More than 30 months may have passed since a Scottish player last won a European Tour event, but there are grounds for optimism for the country’s golfers as the season end approaches.
Richie Ramsay, who won the Trophee Hassan II in Morocco in March 2015, David Drysdale and Marc Warren are inside the top 60 in the lucrative European Tour Race to Dubai, while countrymen Stephen Gallacher, Scott Jamieson and Russell Knox make the top 100, which is key to retaining their Tour status for next year.
Ramsay’s eighth place at the recent British Masters at Close House in Newcastle upon Tyne helped establish him in the top 25 in the European rankings, and Kingsfield’s Gallacher is approaching the form that earned him a place in Paul McGinley’s 2014 Ryder Cup team.
But it’s Warren who has enjoyed a spectacular few weeks.
Prior to the Portugal Masters, the Glaswegian was languishing in 173rd place in the rankings and facing the prospect of having to go to Tour School in an attempt to retain his card.
However, in the past three weeks he finished second in Portugal, 15th at the British Masters and fifth at the Dunhill Links closer to home.
That trio of tournaments earned him more than £400,000 and moved him up to 56th place in the rankings and the 34-year-old is upbeat as he looks ahead after a year blighted by a shoulder injury.
“Dubai [Desert Classic, missed the cut] in February was the first tournament when I had pain in my shoulder,” he explained.
“Since then I have had three cortisone injections. I also had a tear at the top of my bicep. My first diagnosis was surgery, the second was to try cortisone to see if I could play through it.
“I played in the Golf Sixes just after that in May and then Wentworth [PGA Championship] pretty much pain free but after that it was getting worse.
“I thought about taking a medical exemption but I had played a lot of events. I have played now though for a couple of months pain free and hopefully that will be it.”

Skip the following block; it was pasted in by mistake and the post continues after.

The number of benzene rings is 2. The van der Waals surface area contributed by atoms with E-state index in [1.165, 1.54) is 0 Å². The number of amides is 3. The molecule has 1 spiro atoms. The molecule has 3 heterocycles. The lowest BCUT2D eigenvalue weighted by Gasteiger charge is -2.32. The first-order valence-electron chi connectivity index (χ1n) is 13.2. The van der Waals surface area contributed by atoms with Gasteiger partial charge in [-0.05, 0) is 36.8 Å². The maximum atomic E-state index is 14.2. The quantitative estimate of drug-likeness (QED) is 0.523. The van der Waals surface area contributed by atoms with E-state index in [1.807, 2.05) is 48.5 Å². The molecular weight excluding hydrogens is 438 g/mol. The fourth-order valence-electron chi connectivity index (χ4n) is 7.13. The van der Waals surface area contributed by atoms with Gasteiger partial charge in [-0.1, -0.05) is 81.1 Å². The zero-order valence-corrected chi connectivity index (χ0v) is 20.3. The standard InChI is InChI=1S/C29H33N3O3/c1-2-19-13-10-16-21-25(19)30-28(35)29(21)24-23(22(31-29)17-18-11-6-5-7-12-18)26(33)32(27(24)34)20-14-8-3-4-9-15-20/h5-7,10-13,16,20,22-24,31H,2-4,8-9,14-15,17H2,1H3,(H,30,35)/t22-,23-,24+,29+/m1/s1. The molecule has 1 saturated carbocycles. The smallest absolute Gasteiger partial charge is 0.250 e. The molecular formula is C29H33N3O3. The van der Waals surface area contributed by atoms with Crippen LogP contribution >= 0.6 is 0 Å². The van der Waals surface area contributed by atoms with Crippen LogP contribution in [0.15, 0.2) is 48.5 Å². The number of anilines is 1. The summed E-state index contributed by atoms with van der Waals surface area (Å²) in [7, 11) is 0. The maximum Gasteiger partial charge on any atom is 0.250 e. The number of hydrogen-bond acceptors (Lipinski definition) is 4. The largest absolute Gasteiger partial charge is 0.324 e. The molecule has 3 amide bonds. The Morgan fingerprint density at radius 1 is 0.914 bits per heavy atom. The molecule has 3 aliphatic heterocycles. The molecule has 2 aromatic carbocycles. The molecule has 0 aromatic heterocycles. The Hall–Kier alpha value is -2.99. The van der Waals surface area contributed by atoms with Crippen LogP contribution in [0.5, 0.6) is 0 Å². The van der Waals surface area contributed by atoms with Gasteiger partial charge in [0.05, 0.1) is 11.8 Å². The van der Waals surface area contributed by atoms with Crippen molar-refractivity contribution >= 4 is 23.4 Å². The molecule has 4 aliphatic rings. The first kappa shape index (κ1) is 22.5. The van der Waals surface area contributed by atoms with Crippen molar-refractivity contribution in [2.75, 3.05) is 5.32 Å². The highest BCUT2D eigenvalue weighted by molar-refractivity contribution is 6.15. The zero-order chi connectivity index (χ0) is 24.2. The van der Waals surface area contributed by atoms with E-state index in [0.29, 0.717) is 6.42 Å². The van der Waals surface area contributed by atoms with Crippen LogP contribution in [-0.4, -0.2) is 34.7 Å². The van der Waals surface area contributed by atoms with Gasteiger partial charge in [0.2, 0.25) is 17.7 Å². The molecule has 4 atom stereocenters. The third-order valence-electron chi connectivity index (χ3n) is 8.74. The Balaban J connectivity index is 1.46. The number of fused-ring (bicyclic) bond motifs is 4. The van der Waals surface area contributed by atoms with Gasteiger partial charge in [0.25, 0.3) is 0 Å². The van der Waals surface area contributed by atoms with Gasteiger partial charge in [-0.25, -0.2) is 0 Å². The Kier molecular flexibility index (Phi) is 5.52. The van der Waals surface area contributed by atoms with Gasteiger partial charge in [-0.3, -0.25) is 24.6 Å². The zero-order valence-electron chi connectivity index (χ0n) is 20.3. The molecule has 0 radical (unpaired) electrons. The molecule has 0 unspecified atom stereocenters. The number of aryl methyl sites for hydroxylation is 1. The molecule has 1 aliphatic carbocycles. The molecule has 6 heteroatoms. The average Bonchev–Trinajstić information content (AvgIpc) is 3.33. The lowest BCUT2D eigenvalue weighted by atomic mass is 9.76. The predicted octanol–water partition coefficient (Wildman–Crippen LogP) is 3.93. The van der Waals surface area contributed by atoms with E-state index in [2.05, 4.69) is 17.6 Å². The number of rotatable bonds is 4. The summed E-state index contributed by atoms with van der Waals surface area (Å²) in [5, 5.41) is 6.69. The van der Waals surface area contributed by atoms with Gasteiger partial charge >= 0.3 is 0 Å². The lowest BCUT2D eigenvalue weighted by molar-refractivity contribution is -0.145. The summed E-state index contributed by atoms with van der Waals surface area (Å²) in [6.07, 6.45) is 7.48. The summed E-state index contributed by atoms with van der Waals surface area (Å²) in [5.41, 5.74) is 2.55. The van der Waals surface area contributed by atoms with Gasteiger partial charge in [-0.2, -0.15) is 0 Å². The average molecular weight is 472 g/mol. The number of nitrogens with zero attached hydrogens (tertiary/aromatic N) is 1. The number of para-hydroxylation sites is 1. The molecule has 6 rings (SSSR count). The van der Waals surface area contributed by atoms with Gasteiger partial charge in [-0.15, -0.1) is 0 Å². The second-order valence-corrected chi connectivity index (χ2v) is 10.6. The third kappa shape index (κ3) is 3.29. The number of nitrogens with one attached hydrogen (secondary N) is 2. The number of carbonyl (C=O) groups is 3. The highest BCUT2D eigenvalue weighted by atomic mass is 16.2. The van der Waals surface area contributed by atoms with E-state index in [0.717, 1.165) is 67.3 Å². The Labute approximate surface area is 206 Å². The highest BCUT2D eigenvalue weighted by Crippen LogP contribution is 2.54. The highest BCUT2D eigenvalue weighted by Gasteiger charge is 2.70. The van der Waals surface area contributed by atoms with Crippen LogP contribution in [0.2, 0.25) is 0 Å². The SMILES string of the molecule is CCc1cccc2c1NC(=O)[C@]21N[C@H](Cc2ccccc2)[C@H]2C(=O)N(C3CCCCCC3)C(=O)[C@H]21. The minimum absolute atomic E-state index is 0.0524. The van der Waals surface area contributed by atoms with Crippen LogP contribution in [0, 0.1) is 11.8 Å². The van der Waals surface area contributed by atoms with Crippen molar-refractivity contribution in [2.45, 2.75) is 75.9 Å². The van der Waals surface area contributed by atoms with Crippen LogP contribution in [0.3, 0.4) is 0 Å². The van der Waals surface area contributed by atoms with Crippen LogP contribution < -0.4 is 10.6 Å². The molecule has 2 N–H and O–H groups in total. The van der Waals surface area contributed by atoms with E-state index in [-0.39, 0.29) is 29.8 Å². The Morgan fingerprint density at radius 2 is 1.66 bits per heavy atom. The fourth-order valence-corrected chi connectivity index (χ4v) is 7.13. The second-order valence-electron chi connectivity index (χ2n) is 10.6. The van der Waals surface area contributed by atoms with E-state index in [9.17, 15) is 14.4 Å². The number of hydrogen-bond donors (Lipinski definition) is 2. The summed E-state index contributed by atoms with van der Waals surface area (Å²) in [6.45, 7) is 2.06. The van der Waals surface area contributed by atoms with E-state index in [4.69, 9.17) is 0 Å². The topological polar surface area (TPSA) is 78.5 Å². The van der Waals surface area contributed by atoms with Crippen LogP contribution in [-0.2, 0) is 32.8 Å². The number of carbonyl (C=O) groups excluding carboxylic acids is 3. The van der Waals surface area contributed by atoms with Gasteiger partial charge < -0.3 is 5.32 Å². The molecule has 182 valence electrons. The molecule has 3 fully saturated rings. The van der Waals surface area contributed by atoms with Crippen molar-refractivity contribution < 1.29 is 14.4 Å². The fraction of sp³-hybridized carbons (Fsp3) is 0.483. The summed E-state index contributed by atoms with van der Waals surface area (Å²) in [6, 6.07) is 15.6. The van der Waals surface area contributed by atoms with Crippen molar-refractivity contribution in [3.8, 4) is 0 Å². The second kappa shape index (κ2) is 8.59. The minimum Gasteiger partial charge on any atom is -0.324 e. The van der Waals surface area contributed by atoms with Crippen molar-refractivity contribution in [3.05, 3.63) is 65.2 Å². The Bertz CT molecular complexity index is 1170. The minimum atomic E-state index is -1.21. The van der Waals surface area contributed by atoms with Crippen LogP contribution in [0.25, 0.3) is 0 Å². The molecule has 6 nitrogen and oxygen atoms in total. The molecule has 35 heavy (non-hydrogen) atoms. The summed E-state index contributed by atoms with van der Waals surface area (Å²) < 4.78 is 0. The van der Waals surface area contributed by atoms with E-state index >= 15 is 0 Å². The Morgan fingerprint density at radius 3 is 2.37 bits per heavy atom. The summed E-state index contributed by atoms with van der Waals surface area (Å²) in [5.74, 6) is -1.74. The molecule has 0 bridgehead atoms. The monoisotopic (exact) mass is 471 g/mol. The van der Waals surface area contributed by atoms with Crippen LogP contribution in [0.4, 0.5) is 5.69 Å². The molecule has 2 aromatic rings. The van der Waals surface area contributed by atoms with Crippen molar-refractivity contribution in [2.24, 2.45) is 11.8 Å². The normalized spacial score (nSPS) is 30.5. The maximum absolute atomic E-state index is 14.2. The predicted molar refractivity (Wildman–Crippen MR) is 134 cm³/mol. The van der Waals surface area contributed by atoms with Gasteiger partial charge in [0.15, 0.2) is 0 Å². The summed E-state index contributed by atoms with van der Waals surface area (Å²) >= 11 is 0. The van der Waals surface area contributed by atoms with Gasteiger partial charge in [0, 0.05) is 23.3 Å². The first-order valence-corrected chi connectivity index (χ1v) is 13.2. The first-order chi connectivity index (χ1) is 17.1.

This week Warren, Gallacher, Ramsay, Jamieson and Drysdale will tee off at the Golf Club Milano in the Italian Open hoping to finish high up the leader board in an event with a £6.3m prize fund.
The next generation
However, there is now a group of younger Scots showing they have the game to make an impact in the sport.
Connor Syme has been in the headlines since coming through qualifying for the Open Championship as an amateur at Gailes.
Although the 22-year-old from Fife failed to make the cut at Birkdale by four strokes, he showed he has what it takes to mix it with the world’s elite.
This led to his decision to turn professional and in his first two events he not only made the cut but finished with two top-20 placings. His target now is winning his playing rights when he attends Tour School next month.
“I’m just getting geared up for that at the moment,” Syme told BBC Scotland at St Andrews. “Tour School can be gruelling. There are four rounds at the second stage and then six rounds at the final stage in what will be a good field.
“I need to focus hard to try to get through and that is the only thing I am concentrating on at the minute.”
Another player enjoying himself at the Dunhill Links was 24-year-old Liam Johnston from Dumfries. Playing in his first event since turning professional, he recorded rounds of 72, 70, 70 and 68 to finish on eight under for the event.
Other Scots are also flying high but are overseas.
Oban 21-year-old Robert McIntyre, fresh from partnering Syme in the GB&I Walker Cup team, finished third in the Ayla Golf Championship on the Mena Tour for up-and-coming players.
And later this week North Berwick’s Grant Forrest, 24, will be in China for the Hainan Open, one of the most valuable events on the European Challenge Tour.
If they can make the leap to the European Tour we can look forward to seeing more Saltires on leader boards in years to come.